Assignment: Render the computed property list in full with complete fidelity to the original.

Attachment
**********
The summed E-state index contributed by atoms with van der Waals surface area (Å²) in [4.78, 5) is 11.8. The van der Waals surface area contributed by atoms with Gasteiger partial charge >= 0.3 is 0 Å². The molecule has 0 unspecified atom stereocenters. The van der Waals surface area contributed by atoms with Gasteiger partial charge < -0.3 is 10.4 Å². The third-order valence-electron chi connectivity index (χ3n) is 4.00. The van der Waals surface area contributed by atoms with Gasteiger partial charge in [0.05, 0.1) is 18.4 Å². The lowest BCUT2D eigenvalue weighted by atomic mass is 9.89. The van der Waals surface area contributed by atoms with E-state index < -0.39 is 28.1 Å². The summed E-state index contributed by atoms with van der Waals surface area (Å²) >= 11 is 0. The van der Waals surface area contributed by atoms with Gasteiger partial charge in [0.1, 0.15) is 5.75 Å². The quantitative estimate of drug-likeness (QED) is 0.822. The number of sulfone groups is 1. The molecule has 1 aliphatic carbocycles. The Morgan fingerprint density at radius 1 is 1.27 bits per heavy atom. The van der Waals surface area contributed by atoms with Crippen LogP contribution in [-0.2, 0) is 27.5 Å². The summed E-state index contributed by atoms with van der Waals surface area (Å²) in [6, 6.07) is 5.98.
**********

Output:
The summed E-state index contributed by atoms with van der Waals surface area (Å²) in [4.78, 5) is 11.8. The van der Waals surface area contributed by atoms with Gasteiger partial charge >= 0.3 is 0 Å². The molecule has 0 unspecified atom stereocenters. The van der Waals surface area contributed by atoms with Gasteiger partial charge < -0.3 is 10.4 Å². The third-order valence-electron chi connectivity index (χ3n) is 4.00. The van der Waals surface area contributed by atoms with Gasteiger partial charge in [0.05, 0.1) is 18.4 Å². The lowest BCUT2D eigenvalue weighted by atomic mass is 9.89. The van der Waals surface area contributed by atoms with E-state index < -0.39 is 28.1 Å². The summed E-state index contributed by atoms with van der Waals surface area (Å²) >= 11 is 0. The van der Waals surface area contributed by atoms with Gasteiger partial charge in [0.1, 0.15) is 5.75 Å². The quantitative estimate of drug-likeness (QED) is 0.822. The number of sulfone groups is 1. The molecule has 1 aliphatic carbocycles. The Morgan fingerprint density at radius 1 is 1.27 bits per heavy atom. The van der Waals surface area contributed by atoms with Crippen LogP contribution in [-0.2, 0) is 27.5 Å². The summed E-state index contributed by atoms with van der Waals surface area (Å²) in [6, 6.07) is 5.98.